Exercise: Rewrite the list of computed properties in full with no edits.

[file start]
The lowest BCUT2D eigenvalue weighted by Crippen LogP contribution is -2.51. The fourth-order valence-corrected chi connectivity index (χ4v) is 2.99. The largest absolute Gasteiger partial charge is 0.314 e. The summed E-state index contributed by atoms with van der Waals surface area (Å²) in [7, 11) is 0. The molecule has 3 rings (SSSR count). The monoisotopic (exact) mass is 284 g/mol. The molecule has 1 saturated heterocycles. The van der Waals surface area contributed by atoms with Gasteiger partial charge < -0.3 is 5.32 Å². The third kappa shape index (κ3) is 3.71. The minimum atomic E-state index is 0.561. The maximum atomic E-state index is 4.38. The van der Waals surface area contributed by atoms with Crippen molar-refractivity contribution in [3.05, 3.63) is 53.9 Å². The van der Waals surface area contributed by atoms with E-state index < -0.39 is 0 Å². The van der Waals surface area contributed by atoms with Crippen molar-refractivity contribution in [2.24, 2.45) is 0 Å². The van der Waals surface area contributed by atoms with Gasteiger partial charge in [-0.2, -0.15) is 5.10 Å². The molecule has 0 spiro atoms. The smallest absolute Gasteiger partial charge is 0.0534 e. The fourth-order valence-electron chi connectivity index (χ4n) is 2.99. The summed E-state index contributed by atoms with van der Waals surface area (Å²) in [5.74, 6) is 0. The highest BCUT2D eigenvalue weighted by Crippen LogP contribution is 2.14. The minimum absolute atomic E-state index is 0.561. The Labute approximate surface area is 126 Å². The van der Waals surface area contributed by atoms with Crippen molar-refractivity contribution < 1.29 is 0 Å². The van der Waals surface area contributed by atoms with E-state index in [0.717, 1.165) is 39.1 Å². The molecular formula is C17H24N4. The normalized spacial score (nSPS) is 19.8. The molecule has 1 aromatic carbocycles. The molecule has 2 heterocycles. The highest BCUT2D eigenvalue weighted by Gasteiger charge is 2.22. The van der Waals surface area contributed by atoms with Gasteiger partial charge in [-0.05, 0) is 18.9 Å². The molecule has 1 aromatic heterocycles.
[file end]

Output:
The lowest BCUT2D eigenvalue weighted by Crippen LogP contribution is -2.51. The fourth-order valence-corrected chi connectivity index (χ4v) is 2.99. The largest absolute Gasteiger partial charge is 0.314 e. The summed E-state index contributed by atoms with van der Waals surface area (Å²) in [7, 11) is 0. The molecule has 3 rings (SSSR count). The monoisotopic (exact) mass is 284 g/mol. The molecule has 1 saturated heterocycles. The van der Waals surface area contributed by atoms with Gasteiger partial charge < -0.3 is 5.32 Å². The third kappa shape index (κ3) is 3.71. The minimum atomic E-state index is 0.561. The maximum atomic E-state index is 4.38. The van der Waals surface area contributed by atoms with Crippen molar-refractivity contribution in [3.05, 3.63) is 53.9 Å². The van der Waals surface area contributed by atoms with E-state index < -0.39 is 0 Å². The van der Waals surface area contributed by atoms with Crippen molar-refractivity contribution in [2.24, 2.45) is 0 Å². The van der Waals surface area contributed by atoms with Gasteiger partial charge in [-0.2, -0.15) is 5.10 Å². The molecule has 0 spiro atoms. The smallest absolute Gasteiger partial charge is 0.0534 e. The fourth-order valence-electron chi connectivity index (χ4n) is 2.99. The summed E-state index contributed by atoms with van der Waals surface area (Å²) in [5.74, 6) is 0. The highest BCUT2D eigenvalue weighted by Crippen LogP contribution is 2.14. The minimum absolute atomic E-state index is 0.561. The Labute approximate surface area is 126 Å². The van der Waals surface area contributed by atoms with Crippen molar-refractivity contribution < 1.29 is 0 Å². The van der Waals surface area contributed by atoms with E-state index in [0.717, 1.165) is 39.1 Å². The molecular formula is C17H24N4. The normalized spacial score (nSPS) is 19.8. The molecule has 1 aromatic carbocycles. The molecule has 2 heterocycles. The highest BCUT2D eigenvalue weighted by Gasteiger charge is 2.22. The van der Waals surface area contributed by atoms with Gasteiger partial charge in [-0.05, 0) is 18.9 Å². The molecule has 1 aromatic heterocycles.